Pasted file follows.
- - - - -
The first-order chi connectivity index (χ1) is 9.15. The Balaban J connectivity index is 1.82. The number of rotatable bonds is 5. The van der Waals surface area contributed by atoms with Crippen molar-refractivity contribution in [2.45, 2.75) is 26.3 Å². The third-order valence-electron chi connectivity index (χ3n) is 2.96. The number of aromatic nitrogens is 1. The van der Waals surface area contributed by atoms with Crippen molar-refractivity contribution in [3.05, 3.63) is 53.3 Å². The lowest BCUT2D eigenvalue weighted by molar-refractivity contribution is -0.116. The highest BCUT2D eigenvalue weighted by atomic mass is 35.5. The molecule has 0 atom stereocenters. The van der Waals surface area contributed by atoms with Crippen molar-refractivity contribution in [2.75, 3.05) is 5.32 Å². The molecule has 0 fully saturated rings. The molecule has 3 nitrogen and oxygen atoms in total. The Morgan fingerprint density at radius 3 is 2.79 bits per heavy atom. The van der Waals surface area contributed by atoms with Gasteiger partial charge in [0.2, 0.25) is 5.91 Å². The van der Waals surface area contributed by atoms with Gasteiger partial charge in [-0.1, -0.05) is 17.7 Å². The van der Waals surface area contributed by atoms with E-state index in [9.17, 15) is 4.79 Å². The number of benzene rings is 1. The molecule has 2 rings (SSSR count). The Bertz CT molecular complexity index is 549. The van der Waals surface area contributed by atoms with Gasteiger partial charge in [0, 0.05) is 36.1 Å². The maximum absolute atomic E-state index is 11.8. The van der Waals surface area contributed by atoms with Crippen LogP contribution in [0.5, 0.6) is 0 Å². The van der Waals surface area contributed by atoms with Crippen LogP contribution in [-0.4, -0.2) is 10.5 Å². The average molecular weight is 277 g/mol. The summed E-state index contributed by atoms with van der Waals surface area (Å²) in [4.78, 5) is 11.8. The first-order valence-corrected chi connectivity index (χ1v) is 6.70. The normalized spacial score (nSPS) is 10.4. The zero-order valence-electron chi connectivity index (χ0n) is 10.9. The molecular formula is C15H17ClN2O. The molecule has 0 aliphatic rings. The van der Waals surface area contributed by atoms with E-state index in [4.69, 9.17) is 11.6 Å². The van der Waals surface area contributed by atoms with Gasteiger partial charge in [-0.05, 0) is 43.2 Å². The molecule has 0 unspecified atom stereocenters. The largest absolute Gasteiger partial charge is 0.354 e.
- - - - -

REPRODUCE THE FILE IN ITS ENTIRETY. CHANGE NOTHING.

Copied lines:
The first-order chi connectivity index (χ1) is 9.15. The Balaban J connectivity index is 1.82. The number of rotatable bonds is 5. The van der Waals surface area contributed by atoms with Crippen molar-refractivity contribution in [2.45, 2.75) is 26.3 Å². The third-order valence-electron chi connectivity index (χ3n) is 2.96. The number of aromatic nitrogens is 1. The van der Waals surface area contributed by atoms with Crippen molar-refractivity contribution in [3.05, 3.63) is 53.3 Å². The lowest BCUT2D eigenvalue weighted by molar-refractivity contribution is -0.116. The highest BCUT2D eigenvalue weighted by atomic mass is 35.5. The molecule has 0 atom stereocenters. The van der Waals surface area contributed by atoms with Crippen molar-refractivity contribution in [2.75, 3.05) is 5.32 Å². The molecule has 0 fully saturated rings. The molecule has 3 nitrogen and oxygen atoms in total. The Morgan fingerprint density at radius 3 is 2.79 bits per heavy atom. The van der Waals surface area contributed by atoms with Gasteiger partial charge in [0.2, 0.25) is 5.91 Å². The van der Waals surface area contributed by atoms with Gasteiger partial charge in [-0.1, -0.05) is 17.7 Å². The van der Waals surface area contributed by atoms with E-state index in [9.17, 15) is 4.79 Å². The number of benzene rings is 1. The molecule has 2 rings (SSSR count). The Bertz CT molecular complexity index is 549. The van der Waals surface area contributed by atoms with Gasteiger partial charge in [0, 0.05) is 36.1 Å². The maximum absolute atomic E-state index is 11.8. The van der Waals surface area contributed by atoms with Crippen LogP contribution in [0.5, 0.6) is 0 Å². The van der Waals surface area contributed by atoms with Crippen LogP contribution in [-0.4, -0.2) is 10.5 Å². The average molecular weight is 277 g/mol. The summed E-state index contributed by atoms with van der Waals surface area (Å²) in [4.78, 5) is 11.8. The first-order valence-corrected chi connectivity index (χ1v) is 6.70. The normalized spacial score (nSPS) is 10.4. The zero-order valence-electron chi connectivity index (χ0n) is 10.9. The molecular formula is C15H17ClN2O. The molecule has 0 aliphatic rings. The van der Waals surface area contributed by atoms with E-state index in [4.69, 9.17) is 11.6 Å². The van der Waals surface area contributed by atoms with Gasteiger partial charge in [-0.05, 0) is 43.2 Å². The molecule has 0 unspecified atom stereocenters. The largest absolute Gasteiger partial charge is 0.354 e.